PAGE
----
The precautions on skin cancer remain the same: avoid sunburns.
Dermatopathologist Dr. Philip LeBoit (left) drives an octopus-like microscope that allows several doctors to view the same slide. Having multiple eyes helps with difficult-to-diagnose skin specimens.
Melanoma, the deadliest form of skin cancer, is diagnosed at more than twice the rate it was just 20 years ago. But some doctors worry this isn't a signal of melanoma epidemic. Instead, it could be an epidemic of skin biopsies.
Chrys Uicker, 38, is one tragic example. Uicker remembers exactly what she was doing five years ago when her dermatologist called her with the results of a biopsy taken from a mole she thought had changed.
"I was sitting in my home office," Uicker says. "He called and said he had some news for me, and I think he may have asked if I was able to talk, and my heart started skipping."
Uicker was not high risk for melanoma. She had no family history of the disease. She was not fair-skinned and had always protected herself from the sun with sunscreen.
"He said, 'The good news is that we've caught it very early. We will go back in for a deep, wide incision. The prognosis is good for a full recovery,' and so forth," Uicker says. "But all I could hear was that I have cancer."
After that day in July, the sun became the enemy for this former outdoorswoman who loved horseback riding, swimming and boating. Uicker stopped practically all of her outdoors activities. She covered herself head-to-toe in sunscreen and clothing. She became fearful of any ray of sun at all. And her life became a series of biopsies and surgeries.
"It seemed as though every time I went to see the oncologist he would look me over and find a funny looking freckle or mole. He would then refer me back to the dermatologist for another biopsy, which would then be sent to the lab," Uicker says.
Every time, the diagnosis would come back as some type of pre-cancer that, based on Uicker's initial diagnosis of melanoma, required surgery to remove the worrisome area with all its margins.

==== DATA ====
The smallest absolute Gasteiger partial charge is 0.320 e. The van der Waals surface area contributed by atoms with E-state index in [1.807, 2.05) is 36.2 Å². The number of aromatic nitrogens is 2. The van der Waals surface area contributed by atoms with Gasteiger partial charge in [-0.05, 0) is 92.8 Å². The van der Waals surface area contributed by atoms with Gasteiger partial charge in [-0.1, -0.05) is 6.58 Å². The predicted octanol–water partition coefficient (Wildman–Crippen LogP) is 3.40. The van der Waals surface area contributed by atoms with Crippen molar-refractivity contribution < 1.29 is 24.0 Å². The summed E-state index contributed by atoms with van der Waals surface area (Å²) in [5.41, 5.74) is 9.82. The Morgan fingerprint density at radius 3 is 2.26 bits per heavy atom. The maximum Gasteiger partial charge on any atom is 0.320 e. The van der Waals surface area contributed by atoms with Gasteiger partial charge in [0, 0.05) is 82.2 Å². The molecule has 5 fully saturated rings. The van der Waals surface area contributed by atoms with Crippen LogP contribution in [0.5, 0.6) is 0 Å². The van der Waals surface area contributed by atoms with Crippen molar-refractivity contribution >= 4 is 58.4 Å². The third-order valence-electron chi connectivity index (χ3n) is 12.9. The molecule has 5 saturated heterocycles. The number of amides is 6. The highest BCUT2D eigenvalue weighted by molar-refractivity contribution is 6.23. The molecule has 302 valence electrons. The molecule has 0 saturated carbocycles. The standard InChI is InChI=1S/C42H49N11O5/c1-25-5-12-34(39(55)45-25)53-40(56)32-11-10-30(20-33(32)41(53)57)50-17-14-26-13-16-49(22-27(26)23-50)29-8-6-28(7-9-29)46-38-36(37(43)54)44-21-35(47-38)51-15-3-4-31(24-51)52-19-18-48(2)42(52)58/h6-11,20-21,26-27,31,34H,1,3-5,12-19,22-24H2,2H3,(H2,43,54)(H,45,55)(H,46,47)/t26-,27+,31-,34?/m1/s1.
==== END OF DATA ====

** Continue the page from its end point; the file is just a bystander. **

Over five years, Uicker had surgeries to remove parts of her calf, her back, her temple, her toe — all to stop or prevent melanoma. She and her husband wanted to have a second child but doctors recommended otherwise: The cancer might spread, or even metastasize to the fetus.
"Here I was 33 years old, and my life sort of froze. All my dreams of having a child and all the dreams I had built of having more than one child seemed suddenly impossible," she says. "Then on top of that was this fear that now I have this wonderful little girl ... and I'm probably going to die, and she's going to be alone."
So Uicker and her husband decided to take a chance and have another baby. Luckily, her pregnancy was fine and her baby was healthy. Then, what Uicker describes as her lottery ticket came along. It started with a routine visit to the oncologist, who sent her back to the dermatologist for another biopsy. But this time, the dermatologist seemed hesitant.
He asked Uicker how she would feel getting a second opinion on her case.
"At first I didn't know what he was talking about. A second opinion on a biopsy on a mole when I have melanoma? That seemed ridiculous given the fact that I have melanoma. And then, I realized he was talking about my whole case."
Two weeks later, Uicker got the second opinion. She never had melanoma. She couldn't believe it.
"In my mind, you're either pregnant or you're not pregnant. You either have cancer or you don't have cancer. How can you make such a big mistake?" she asks.
Uicker's biopsies were sent to the University of California, San Francisco to be examined by pathologists who specialize in skin disease. These dermatopathologists are able to use a special microscope that enables all of them to examine the same skin biopsy or specimen at the same time. These doctors read a lot of skin slides — more than 150,000 a year. And, because they are so specialized, they are able to make diagnoses other general pathologists are unable to make.